This strategy must, of course, be coordinated with the negotiations being conducted by the European Commission on the economic partnership agreements. I won’t go back over the subject of the transatlantic partnership in detail here, but I’ll be able to answer your questions if you wish. Rest assured that I intend to be insistent, in all the negotiations conducted by the Commission on the European Union’s behalf, that France’s offensive interests and the “red lines” identified for defending our collective preferences, our right to regulate and the broadcasting sector be upheld. I’ve had the opportunity to say this to European Commissioner Karel De Gucht several times; I’ll also say it to his successor when he or she has been appointed. Moreover, the subject of transparency with regard to members of parliament and the public is essential for me. I’ve personally taken initiatives for the publication of the negotiation mandates and the various documents enabling the rounds of talks to be reported.
A lot of attention is legitimately being paid to the TTIP [Transatlantic Trade and Investment Partnership], but we shouldn’t forget the dozen agreements under more or less advanced negotiation with key partners like Canada, Japan and certain South-East Asian countries. We must closely follow sectoral agreements on environmental goods and services.
Finally, I’ll be very mindful of the rules of world trade: they include the notion of reciprocity, trade defence instruments, the fight against counterfeiting and the protection of geographical indications. (…)
I’d just like to mention the issue of health, phytosanitary and environmental standards. In terms of food, there will be no lowest bidder when it comes to the signing of this treaty, if it is to be signed. In the Commission’s negotiation mandate, it was clearly indicated that we have a number of red lines, collective preferences, on which we won’t compromise. Today, Commissioner De Gucht – he’s also repeated this himself – has no mandate to introduce GMOs, chlorine-washed chicken or hormone-treated beef into Europe. These subjects don’t enter the negotiation.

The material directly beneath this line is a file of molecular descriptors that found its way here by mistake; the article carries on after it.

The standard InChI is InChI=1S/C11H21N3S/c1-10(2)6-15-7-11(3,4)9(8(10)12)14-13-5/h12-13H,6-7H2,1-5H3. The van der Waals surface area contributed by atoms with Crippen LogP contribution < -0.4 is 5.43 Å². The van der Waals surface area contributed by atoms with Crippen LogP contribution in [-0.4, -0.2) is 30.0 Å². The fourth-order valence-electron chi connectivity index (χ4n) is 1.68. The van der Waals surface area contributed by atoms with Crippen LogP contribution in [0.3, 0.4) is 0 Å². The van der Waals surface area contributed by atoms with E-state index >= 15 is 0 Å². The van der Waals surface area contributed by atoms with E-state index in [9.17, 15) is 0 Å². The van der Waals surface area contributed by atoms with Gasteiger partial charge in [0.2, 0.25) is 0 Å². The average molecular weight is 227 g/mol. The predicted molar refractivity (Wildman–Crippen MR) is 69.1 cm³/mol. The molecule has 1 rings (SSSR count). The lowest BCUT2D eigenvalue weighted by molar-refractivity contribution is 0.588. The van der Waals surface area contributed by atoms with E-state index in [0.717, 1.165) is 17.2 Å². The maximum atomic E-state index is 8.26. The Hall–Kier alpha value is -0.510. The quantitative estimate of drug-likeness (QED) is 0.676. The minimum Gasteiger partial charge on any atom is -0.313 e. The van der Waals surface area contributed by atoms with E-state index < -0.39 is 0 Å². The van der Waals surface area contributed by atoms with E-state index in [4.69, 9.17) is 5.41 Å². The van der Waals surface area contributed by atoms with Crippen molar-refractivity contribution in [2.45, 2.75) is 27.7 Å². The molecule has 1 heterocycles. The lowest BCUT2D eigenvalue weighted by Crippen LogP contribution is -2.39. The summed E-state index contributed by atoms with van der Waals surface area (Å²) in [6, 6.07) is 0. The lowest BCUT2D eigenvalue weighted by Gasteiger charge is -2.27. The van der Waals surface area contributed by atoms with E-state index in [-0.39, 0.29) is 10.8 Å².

Dispute resolution is also an issue we must emphasize. France wasn’t demanding this, but you need to know France already has this type of mechanism, along with about 90 countries. We have investment protection agreements with many countries, mostly developing countries. These dispute resolution mechanisms are intended to protect our companies when they’re at risk of being expropriated. There’s a very limited number of cases of this, and it doesn’t prevent a state from legislating. Agreements provide for ad-hoc dispute resolution bodies when the commercial courts in the country we’ve signed contracts with don’t offer procedural safeguards enabling the interests of our economic players to be protected. That’s why we create this type of mechanism.
It’s true this is more rarely provided for with OECD countries, but we considered this wasn’t an obstacle to signing the negotiation mandate.
Even though France wasn’t demanding this type of mechanism in the transatlantic partnership, it didn’t wish to issue a veto on this point.
What stage are we at today? Because this was raising a lot of concerns or questions, France, along with Germany, asked to suspend the negotiations on this in March in order to begin a public consultation. This consultation will be completed in a few days’ time. The Commission will have to summarize it and take it into account. Several thousand contributions have been made known to the Commission; it’s a subject that does arouse a lot of interest. (…) I’ll pay very special attention to ensuring that states’ sovereignty and ability to regulate are maintained – in other words, that our ability to take legislative or regulatory decisions, without being prosecuted by private companies, is maintained. That really is the main goal we’re pursuing. So it’s possible to have a mechanism that protects states’ right to regulate. (…)./.